PhotoAs homelessness continues to inch higher, many of America’s cities wrestle with how to get people off the streets, out of shelters, and into affordable housing.

In the U.S. Department of Housing and Urban Development (HUD)’s new Annual Homeless Assessment Report to Congress, the only silver lining inside the homeless cloud was that homelessness among veterans fell 5.4 percent and homelessness experienced by families with children declined 2.7 percent nationwide since 2017.

"Our state and local partners are increasingly focused on finding lasting solutions to homelessness even as they struggle against the headwinds of rising rents," said HUD Secretary Ben Carson.

Matthew Doherty, executive director of the U.S. Interagency Council on Homelessness, pointed to a lack of affordable housing as “the fundamental obstacle to making further progress in many communities."

The affordable housing dilemma

Finding affordable rental housing anywhere in America is problematic for those who walk that line between homelessness and four walls they can call their own.

As U.S. News and World Report discovered in its annual "Best Places to Live" study, moving to a new home is no easy task, especially for those who opt to move to a completely different part of the U.S.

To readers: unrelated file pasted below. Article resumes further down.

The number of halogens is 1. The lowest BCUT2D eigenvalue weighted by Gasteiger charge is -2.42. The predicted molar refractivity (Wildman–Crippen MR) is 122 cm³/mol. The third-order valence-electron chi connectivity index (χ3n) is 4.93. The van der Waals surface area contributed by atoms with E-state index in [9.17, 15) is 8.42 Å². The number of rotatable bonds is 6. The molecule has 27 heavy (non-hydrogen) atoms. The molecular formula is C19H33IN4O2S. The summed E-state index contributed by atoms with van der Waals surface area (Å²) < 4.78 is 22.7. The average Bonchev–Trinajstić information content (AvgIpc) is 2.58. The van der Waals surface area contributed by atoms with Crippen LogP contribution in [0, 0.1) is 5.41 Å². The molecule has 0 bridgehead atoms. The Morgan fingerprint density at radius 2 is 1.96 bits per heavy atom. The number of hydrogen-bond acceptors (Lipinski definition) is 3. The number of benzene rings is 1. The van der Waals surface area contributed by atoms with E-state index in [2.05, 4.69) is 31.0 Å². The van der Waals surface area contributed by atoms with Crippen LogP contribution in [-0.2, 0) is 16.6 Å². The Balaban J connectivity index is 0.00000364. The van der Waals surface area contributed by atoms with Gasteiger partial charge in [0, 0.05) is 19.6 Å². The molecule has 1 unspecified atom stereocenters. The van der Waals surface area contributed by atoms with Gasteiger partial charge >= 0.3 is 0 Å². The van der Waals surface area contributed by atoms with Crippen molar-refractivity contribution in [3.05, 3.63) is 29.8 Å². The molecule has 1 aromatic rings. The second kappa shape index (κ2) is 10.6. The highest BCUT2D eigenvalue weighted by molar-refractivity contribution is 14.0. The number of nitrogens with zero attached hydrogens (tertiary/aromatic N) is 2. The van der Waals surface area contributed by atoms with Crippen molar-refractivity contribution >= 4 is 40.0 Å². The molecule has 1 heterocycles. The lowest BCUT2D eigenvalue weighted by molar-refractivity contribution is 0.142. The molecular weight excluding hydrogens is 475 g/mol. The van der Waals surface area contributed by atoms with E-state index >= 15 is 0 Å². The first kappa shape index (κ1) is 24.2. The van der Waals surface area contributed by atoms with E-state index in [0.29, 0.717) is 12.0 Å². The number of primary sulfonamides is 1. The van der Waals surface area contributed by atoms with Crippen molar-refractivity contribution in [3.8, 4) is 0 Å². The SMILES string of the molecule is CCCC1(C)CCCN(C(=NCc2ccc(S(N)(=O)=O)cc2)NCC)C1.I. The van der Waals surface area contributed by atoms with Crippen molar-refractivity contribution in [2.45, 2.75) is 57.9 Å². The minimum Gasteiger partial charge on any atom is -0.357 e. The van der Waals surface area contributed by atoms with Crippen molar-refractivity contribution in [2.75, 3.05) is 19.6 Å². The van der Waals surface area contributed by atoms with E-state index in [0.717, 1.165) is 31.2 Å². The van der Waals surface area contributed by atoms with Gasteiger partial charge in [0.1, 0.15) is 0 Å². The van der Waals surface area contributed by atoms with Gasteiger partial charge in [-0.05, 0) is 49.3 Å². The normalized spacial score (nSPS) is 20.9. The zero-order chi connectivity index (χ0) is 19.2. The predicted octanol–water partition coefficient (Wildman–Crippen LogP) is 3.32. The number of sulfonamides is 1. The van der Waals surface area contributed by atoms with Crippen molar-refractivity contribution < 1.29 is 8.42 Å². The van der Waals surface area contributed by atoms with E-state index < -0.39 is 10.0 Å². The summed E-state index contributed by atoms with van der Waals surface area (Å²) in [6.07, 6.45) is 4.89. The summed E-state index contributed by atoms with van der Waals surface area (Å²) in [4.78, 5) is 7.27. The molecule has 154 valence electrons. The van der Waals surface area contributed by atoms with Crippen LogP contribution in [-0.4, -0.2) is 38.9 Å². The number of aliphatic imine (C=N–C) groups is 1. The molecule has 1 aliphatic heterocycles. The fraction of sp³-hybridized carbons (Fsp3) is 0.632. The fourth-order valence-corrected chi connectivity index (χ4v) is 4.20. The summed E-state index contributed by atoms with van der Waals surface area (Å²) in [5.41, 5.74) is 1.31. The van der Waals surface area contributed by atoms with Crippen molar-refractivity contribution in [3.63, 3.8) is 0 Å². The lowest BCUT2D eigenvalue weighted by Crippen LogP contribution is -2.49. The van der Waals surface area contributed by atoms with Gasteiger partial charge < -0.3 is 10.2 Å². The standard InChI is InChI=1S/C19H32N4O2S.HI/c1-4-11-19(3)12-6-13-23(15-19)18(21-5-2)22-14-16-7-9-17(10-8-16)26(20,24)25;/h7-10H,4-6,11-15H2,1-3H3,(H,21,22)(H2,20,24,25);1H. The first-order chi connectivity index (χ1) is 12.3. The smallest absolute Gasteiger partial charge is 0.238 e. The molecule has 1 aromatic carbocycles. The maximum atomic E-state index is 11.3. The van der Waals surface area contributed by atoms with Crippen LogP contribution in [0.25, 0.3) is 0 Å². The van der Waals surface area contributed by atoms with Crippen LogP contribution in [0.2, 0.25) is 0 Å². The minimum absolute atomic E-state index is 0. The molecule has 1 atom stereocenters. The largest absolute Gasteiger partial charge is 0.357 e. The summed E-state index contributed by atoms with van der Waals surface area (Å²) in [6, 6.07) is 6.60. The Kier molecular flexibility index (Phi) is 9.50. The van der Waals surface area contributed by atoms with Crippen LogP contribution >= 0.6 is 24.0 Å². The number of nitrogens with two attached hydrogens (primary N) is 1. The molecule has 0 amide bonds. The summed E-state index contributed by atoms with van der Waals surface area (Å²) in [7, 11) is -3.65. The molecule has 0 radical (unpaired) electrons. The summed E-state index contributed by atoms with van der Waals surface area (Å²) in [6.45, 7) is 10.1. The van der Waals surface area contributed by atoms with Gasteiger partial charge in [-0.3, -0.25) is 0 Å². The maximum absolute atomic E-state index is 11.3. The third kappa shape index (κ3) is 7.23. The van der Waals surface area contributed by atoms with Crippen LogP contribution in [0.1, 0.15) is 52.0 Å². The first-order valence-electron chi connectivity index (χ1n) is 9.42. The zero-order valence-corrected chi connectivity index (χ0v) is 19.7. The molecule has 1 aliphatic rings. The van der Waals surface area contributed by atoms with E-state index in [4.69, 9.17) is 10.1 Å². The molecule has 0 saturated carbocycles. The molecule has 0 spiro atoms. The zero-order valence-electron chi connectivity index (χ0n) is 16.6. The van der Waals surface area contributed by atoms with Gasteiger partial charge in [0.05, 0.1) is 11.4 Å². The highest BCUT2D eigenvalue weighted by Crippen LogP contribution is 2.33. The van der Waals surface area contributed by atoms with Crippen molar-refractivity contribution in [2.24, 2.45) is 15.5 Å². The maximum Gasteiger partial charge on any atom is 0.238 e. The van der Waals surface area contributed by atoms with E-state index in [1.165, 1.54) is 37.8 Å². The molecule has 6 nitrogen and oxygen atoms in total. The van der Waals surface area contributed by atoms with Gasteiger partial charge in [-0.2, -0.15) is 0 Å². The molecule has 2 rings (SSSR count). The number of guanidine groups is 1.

"You’re not only considering the type of house or apartment you want, but you're also weighing whether you’ll be able to afford the area, send your kids to good schools, get to work easily and a number of other major factors," wrote Devon Thorsby, U.S. News’ Editor, Real Estate.

While New York City, Los Angeles, San Francisco, and Miami are off the affordability scale, there are places like Des Moines where residents spend 23.5 percent of their earned income on housing.

Zillow found most affordable homes are in the Southeast and Midwest. Those regional cities that offer a better bang for the real estate buck include Grand Rapids, Michigan, where the median monthly rent is $786, and Greenville, South Carolina, where rent will only set you back $762 a month.

Help is on the way

HUD Secretary Ben Carson says that improvements are being made to help consumers attain affordable housing. He says HUD can help by promoting more housing development across the country.

In his best effort to dispel the reports of bleak conditions for first-time homebuyers, Mr. Carson told the Wall Street Journal that given escalating home sales and rental prices, for homelessness "to be relatively flat is actually pretty good."

Carson’s agency already has an initiative called Housing First on its feet. Housing First’s baseline motive is that a homeless person or family’s most basic need is having stable housing. If there are other issues that may affect the household -- for example, sobriety -- those can and should be addressed once housing is obtained.

Technology is stepping up to help, as well. Earlier this year, Texas-based ICON teamed up with New Story, a California-based non-profit to create 3D-printed affordable homes, costing under $10,000 and benefiting those in need.


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